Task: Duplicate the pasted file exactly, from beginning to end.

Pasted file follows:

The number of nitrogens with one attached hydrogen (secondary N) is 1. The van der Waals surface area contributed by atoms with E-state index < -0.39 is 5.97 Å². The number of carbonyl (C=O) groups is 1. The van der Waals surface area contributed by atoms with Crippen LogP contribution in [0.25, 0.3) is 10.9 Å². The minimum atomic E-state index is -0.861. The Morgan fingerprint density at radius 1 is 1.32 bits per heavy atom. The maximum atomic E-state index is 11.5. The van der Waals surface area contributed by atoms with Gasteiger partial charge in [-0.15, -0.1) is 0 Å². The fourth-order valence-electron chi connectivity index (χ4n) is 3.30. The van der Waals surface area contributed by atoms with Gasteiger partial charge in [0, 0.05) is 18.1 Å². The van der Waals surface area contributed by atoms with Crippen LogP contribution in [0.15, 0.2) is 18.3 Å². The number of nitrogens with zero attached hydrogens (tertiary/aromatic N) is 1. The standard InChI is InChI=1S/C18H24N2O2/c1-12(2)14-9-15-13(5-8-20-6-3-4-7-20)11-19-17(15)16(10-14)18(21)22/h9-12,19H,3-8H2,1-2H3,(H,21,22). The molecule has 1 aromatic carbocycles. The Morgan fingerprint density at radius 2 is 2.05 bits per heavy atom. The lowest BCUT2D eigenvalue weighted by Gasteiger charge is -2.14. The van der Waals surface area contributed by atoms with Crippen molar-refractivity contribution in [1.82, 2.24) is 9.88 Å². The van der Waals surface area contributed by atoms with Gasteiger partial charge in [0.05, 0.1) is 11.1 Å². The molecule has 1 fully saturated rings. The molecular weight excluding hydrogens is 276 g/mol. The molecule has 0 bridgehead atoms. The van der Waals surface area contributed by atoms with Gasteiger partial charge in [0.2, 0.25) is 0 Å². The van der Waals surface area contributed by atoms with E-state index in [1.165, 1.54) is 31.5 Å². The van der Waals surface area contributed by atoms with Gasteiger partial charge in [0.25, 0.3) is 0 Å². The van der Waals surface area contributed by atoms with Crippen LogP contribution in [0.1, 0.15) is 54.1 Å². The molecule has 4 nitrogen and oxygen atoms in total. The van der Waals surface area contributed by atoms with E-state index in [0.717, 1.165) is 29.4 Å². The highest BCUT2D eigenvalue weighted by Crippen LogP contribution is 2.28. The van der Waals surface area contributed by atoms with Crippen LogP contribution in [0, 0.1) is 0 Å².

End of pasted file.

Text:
The number of nitrogens with one attached hydrogen (secondary N) is 1. The van der Waals surface area contributed by atoms with E-state index < -0.39 is 5.97 Å². The number of carbonyl (C=O) groups is 1. The van der Waals surface area contributed by atoms with Crippen LogP contribution in [0.25, 0.3) is 10.9 Å². The minimum atomic E-state index is -0.861. The Morgan fingerprint density at radius 1 is 1.32 bits per heavy atom. The maximum atomic E-state index is 11.5. The van der Waals surface area contributed by atoms with Gasteiger partial charge in [-0.15, -0.1) is 0 Å². The fourth-order valence-electron chi connectivity index (χ4n) is 3.30. The van der Waals surface area contributed by atoms with Gasteiger partial charge in [0, 0.05) is 18.1 Å². The van der Waals surface area contributed by atoms with Crippen LogP contribution in [0.15, 0.2) is 18.3 Å². The number of nitrogens with zero attached hydrogens (tertiary/aromatic N) is 1. The standard InChI is InChI=1S/C18H24N2O2/c1-12(2)14-9-15-13(5-8-20-6-3-4-7-20)11-19-17(15)16(10-14)18(21)22/h9-12,19H,3-8H2,1-2H3,(H,21,22). The molecule has 1 aromatic carbocycles. The Morgan fingerprint density at radius 2 is 2.05 bits per heavy atom. The lowest BCUT2D eigenvalue weighted by Gasteiger charge is -2.14. The van der Waals surface area contributed by atoms with Crippen molar-refractivity contribution in [1.82, 2.24) is 9.88 Å². The van der Waals surface area contributed by atoms with Gasteiger partial charge in [0.05, 0.1) is 11.1 Å². The molecule has 1 fully saturated rings. The molecular weight excluding hydrogens is 276 g/mol. The molecule has 0 bridgehead atoms. The van der Waals surface area contributed by atoms with Gasteiger partial charge in [0.2, 0.25) is 0 Å². The van der Waals surface area contributed by atoms with E-state index in [1.165, 1.54) is 31.5 Å². The van der Waals surface area contributed by atoms with Gasteiger partial charge in [0.25, 0.3) is 0 Å². The van der Waals surface area contributed by atoms with Crippen LogP contribution in [0.1, 0.15) is 54.1 Å². The molecule has 4 nitrogen and oxygen atoms in total. The van der Waals surface area contributed by atoms with E-state index in [0.717, 1.165) is 29.4 Å². The highest BCUT2D eigenvalue weighted by Crippen LogP contribution is 2.28. The van der Waals surface area contributed by atoms with Crippen LogP contribution in [0, 0.1) is 0 Å².